Wormwood, a Hardcover Theater production at Bryant Lake Bowl

Wormwood, which opened May 6, continues Hardcover Theater’s “less is more” approach to reducing potentially unwieldy stories to perfectly manageable ones, even on the Bryant-Lake Bowl’s tiny stage. The theater company has carved out a singular niche in this town, adapting relatively lesser known books (in the public domain) for live performance done in Hardcover’s particular style – that is to say writer and director, Steve Schroer’s, style.

Although this production didn’t have quite the snap and polish of last year’s She, Immortal Witch-Queen of the Lost World, it’s still a tight little show – stripped down but inventive technically, with a fast-paced pairing of dialogue and direct-address narration. The result is storytelling that clips along just slightly ahead of its audience, bringing us in on the conversation at just the right moments with an “I know what you’re thinking” line or musical button.

How, exactly, one would make a show with so much murder and mayhem funny is reason enough to go and see it. But let’s add this: there’s absinthe involved, and a Green Fairy. There’s music, too. Sort of. The music and lyrics are ridiculously lame, but it’s all part of the schtick, mostly delivered by Ricky Carlson deftly playing multiple roles without ever leaving his place at the keyboard.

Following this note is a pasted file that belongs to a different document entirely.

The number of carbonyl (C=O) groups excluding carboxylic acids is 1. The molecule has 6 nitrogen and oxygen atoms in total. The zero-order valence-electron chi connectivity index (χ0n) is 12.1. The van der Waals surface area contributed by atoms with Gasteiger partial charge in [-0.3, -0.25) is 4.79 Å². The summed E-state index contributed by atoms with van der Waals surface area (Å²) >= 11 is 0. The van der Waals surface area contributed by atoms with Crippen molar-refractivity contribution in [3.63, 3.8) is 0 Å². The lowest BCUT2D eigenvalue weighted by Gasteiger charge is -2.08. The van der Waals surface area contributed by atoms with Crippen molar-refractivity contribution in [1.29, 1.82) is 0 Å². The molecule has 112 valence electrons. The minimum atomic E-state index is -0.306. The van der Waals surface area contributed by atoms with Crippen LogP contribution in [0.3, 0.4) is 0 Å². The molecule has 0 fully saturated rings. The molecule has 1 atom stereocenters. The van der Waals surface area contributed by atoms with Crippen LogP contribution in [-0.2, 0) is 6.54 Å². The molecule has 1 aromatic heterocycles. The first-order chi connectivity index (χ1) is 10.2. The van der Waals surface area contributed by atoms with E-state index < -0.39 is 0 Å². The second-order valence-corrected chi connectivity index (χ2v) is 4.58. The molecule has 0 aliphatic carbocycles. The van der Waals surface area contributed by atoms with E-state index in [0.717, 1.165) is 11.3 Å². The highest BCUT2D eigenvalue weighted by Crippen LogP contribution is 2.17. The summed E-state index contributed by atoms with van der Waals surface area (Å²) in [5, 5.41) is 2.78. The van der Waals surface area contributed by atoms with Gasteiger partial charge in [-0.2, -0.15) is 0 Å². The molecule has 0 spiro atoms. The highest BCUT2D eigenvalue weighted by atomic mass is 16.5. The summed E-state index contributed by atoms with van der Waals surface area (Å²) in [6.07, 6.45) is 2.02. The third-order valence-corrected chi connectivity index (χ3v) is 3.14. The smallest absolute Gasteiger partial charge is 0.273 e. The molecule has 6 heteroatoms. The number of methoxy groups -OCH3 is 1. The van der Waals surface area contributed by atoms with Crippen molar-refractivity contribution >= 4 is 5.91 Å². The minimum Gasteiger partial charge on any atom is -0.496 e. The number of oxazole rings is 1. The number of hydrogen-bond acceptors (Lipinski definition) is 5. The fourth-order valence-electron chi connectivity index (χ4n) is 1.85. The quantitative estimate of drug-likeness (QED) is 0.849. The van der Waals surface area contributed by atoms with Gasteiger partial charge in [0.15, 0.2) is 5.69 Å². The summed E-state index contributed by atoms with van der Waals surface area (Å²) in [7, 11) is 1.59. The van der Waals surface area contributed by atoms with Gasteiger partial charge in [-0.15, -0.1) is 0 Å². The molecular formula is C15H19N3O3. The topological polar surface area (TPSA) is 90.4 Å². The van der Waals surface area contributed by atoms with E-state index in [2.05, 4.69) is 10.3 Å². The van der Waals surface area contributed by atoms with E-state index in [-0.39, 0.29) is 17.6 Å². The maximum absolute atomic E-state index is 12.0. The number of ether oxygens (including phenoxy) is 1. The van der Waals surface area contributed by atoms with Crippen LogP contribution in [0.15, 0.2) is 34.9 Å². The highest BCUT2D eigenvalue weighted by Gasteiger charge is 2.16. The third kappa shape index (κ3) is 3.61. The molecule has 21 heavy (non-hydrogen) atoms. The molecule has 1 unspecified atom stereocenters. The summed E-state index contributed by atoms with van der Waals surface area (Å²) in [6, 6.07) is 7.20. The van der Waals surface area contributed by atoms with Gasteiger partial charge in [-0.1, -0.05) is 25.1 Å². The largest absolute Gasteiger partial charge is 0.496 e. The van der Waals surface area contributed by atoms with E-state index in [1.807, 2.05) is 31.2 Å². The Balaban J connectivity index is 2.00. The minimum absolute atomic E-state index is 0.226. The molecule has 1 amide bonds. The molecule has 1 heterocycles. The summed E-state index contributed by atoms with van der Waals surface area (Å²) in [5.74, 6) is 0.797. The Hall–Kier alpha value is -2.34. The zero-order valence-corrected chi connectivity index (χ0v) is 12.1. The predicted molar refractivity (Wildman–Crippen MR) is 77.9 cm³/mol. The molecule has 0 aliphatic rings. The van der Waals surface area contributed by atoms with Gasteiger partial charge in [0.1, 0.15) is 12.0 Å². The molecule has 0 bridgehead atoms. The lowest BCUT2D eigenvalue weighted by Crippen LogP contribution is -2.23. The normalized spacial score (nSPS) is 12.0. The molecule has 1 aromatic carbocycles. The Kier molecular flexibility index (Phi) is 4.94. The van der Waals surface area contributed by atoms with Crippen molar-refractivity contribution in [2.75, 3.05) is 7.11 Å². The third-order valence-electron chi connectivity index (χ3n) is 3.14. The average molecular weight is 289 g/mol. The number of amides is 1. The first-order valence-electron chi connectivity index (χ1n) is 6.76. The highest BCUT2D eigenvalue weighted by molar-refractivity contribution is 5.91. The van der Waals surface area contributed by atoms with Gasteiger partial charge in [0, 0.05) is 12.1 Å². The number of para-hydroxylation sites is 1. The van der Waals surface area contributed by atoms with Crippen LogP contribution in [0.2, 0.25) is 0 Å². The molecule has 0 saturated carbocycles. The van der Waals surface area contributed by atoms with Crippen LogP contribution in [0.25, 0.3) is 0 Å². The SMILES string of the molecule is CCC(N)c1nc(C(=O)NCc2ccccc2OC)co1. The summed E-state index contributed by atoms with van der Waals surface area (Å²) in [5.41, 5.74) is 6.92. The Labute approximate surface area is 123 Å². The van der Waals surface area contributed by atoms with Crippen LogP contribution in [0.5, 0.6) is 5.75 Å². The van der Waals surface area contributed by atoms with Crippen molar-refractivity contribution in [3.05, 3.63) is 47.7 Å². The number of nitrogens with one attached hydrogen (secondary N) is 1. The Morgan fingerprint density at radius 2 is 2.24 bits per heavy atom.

Hand props were so inventively used that they, too, were a lesson in how to do really simple schtick and get the laugh – every time. I think Schroer more or less stays out of the way of the actors, and makes the whole thing work with flawless timing. Joey Ford was absolutely charming as the tortured protagonist, Gaston Beauvais, and Shad Cooper delivered a convincing absinthe-crazed, impoverished artist, one of two roles he played. Kristin Foster was such an alluring Green Fairy embodying the potential sociopath in anyone who succumbs to the power of drugs, according to the story’s perspective. It was certainly more believable than, say, Reefer Madness.

Everybody gets slammed in this one: the rich, priests, artists and uppity women. If there is a larger point it’s so sentimentalized, in that late 19th century way, that it’s, well, pointless. But it sure makes for fun entertainment – and you can even order an absinthe for yourself.

Wormwood runs through May 21. Be sure to check curtain time before you go.

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